Saturday, December 10, 2005

The Man Who Fell To Earth

By 1975, David Bowie had become a qualified commercial and critical success in both America and Britain. However, he was beginning to crack under the strain of the fame he had once craved. Bowie was an articulate and sensitive artist slowly morphing into a paranoid, manic depressive. Aided, in no small part, by a diet heavy on cocaine and amphetamines. In a lot of ways, Bowie was the Thom Yorke of the 70s: cynical and paranoid about the world around him, obsessed with privacy, and constantly experimenting with his music.

In early 1976, Bowie began recording Station To Station in Hollywood. He was at the height of his coke addiction/paranoia; and, to this day, he still claims that he has barely any memory of the recording sessions for Station To Station. Regardless, it still stands as one of his greatest musical achievements. Bowie's previous album Young Americans was a pastiche of American soul/R&B music, and also netted Bowie his first #1 single, "Fame", as well as another huge hit with the title track. In less than a year, Bowie was dismissing Young Americans as "the squashed remains of ethnic music. . .written and sung by a white limey." While Station To Station retained some of Young Americans' soul and funk rhythms, it also seamlessly incorporated the rhythms and textures of German progressive music like Kraftwerk and Neu (he would use these influences to greater effect on the subsequent album Low). At its core, Station To Station is a cerebral funk/avant-rock album. I always like to note that this album definitely laid the groundwork for a lot of the music that the Talking Heads would create during their career.

This new amalgam of funk/soul music, German motorik rhythms, and Bowie's patented dramatic art-rock boils to a froth on the epic title track. In fact, the title track is the most blatant example of Bowie's new musical interests. It shifts gears several times and builds to a breathtaking climax. "Golden Years" is a relatively straightforward and incredibly infectious funk-rock song like "Fame" and became an equally popular single. "Word On A Wing" is one of Bowie's best, if not greatest, ballads. In my book, it's on par with "Heroes." It contains one of Bowie's most heartfelt and passionate vocal performances and a serpentine melody that writhes and glides under the vocals. It's the kind of song that the Arcade Fire built their reputation on. "TVC 15" starts off innocently enough with a jaunty piano part reminiscent of Hunky Dory's aesthetic, but, the choruses quickly give way to an unstoppable ascending guitar riff accentuated an equally glorious piano line. "Stay" is another funk-rock song in the vein of "Golden Years" but with a more complex structure and some incendiary guitar solos courtesy of Carlos Alomar. I have to add that Carlos Alomar is a very worthy successor to Mick Ronson. Alomar's style was unique and innovative, and, always served Bowie's songs appropriately. Carlos was Bowie's lead guitarist from '75 to '79 -covering Station To Station, Low, 'Heroes', and Lodger. "Wild Is the Wind" is the final song of Station To Station and another beautiful ballad. It closes the album on a hymn-like note with another perfect vocal performance. Cat Power did a wonderful rendition of this song on her Covers Record.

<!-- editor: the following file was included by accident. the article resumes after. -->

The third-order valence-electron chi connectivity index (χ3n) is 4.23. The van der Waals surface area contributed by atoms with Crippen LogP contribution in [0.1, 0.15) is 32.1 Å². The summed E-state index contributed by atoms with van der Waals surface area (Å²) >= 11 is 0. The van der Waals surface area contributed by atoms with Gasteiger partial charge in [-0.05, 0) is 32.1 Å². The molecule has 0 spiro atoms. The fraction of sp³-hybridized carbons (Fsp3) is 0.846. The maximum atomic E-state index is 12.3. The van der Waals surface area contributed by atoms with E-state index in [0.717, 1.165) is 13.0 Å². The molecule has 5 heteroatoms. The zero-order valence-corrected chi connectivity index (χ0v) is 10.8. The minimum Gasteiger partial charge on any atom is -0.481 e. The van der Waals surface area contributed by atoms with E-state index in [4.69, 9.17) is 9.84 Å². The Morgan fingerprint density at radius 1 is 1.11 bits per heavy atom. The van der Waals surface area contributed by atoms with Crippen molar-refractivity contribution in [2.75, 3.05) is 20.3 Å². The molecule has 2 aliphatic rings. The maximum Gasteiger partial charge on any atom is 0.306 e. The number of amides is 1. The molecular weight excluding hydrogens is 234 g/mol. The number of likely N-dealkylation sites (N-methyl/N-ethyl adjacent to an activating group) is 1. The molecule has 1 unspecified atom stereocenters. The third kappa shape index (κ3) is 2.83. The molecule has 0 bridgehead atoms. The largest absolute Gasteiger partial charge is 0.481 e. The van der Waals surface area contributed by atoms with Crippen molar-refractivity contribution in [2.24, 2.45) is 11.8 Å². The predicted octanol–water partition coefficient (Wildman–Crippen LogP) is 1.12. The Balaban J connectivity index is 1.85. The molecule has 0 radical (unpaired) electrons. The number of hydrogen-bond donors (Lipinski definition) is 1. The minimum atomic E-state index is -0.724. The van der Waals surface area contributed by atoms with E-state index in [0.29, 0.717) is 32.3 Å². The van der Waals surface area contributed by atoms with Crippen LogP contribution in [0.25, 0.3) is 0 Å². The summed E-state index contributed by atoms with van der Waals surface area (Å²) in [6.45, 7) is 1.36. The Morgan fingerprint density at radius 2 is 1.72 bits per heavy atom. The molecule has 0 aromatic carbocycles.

Station To Station was a brilliant transitional album bridging the gap between Bowie's funk/soul fixations and his experimental Brian Eno-produced Berlin trilogy. However, unlike most transitional albums, Station To Station contains a sound and style all its own.

* Trivial Fun Fact: Bowie's girlfriend at the time was Slash's mom, Ola Hudson, and he would sometimes sing baby Slash to sleep at night.


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